Neal Spencer, British Museum
Excavating ancient houses in the Nile Valley typically yields masses of pottery, simple stone tools and other modest objects.
Though unspectacular, these provide an important insight into the technologies, dietary customs and even religious beliefs of the ancient inhabitants, and sometimes help tell us how different spaces were used.
Occasionally, however, a more spectacular find appears. Last season, digging the back room of a narrow three-roomed house dating to the time of Ramesses III or shortly after (around 1150 BC), the windblown sand parted to reveal a small sandstone bust of a male figure, still perched atop the pedestal constructed to support it.
Only 29.2cm high, the bust shows a male figure with a short wig. Remnants of blue and red paint on the chest and upper back suggest he was shown wearing a collar of beads and pendants.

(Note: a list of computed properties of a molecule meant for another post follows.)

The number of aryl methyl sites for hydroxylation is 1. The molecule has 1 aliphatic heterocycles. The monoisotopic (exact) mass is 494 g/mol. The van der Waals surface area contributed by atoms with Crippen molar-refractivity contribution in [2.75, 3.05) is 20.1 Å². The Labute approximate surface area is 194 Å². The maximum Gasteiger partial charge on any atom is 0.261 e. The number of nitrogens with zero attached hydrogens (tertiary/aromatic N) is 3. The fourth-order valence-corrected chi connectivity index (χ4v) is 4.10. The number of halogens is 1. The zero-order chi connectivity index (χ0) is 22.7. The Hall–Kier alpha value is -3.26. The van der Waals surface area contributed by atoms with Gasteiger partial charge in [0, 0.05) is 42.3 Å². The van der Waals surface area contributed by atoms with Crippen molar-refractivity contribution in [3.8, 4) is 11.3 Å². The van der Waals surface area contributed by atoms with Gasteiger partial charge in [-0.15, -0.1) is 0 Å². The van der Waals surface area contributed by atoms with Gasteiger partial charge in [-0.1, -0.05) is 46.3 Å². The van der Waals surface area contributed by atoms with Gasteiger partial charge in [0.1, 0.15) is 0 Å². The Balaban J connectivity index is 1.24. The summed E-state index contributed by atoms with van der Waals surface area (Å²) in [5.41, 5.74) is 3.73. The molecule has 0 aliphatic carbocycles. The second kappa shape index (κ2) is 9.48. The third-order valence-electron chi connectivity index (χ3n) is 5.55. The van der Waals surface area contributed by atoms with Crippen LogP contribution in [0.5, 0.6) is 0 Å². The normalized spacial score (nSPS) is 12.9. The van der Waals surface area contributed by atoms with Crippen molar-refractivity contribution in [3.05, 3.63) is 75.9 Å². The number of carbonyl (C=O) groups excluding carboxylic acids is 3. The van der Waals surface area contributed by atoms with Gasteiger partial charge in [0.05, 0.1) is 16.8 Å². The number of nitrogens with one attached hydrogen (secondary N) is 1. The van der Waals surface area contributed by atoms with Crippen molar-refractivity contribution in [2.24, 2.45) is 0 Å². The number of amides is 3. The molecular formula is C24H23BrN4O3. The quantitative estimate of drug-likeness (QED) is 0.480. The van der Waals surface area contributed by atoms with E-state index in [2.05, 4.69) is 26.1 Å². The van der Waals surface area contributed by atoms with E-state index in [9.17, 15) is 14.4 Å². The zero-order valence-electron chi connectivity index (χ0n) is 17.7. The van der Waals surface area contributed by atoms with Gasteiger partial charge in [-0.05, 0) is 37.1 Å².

Around 150 similar ancestor busts have been found – some are on display in the British Museum but this one is unusual in being found where the ancient inhabitants had placed it.
Not all were placed in houses: some come from near temples, chapels and even tombs. Inscribed stelae show individuals offering to similar busts, and it has been suggested that these allowed the living to communicate and request the intervention of the deceased in earthly matters (disease, disputes and so on).
Four examples are inscribed with the names of individuals, but the majority do not bear a name – like the Amara West example – and could perhaps have fulfilled different meanings for different people. Intriguingly, the rear room of the house was blocked up with the ancestor bust still inside, while people continued to live in the other two rooms.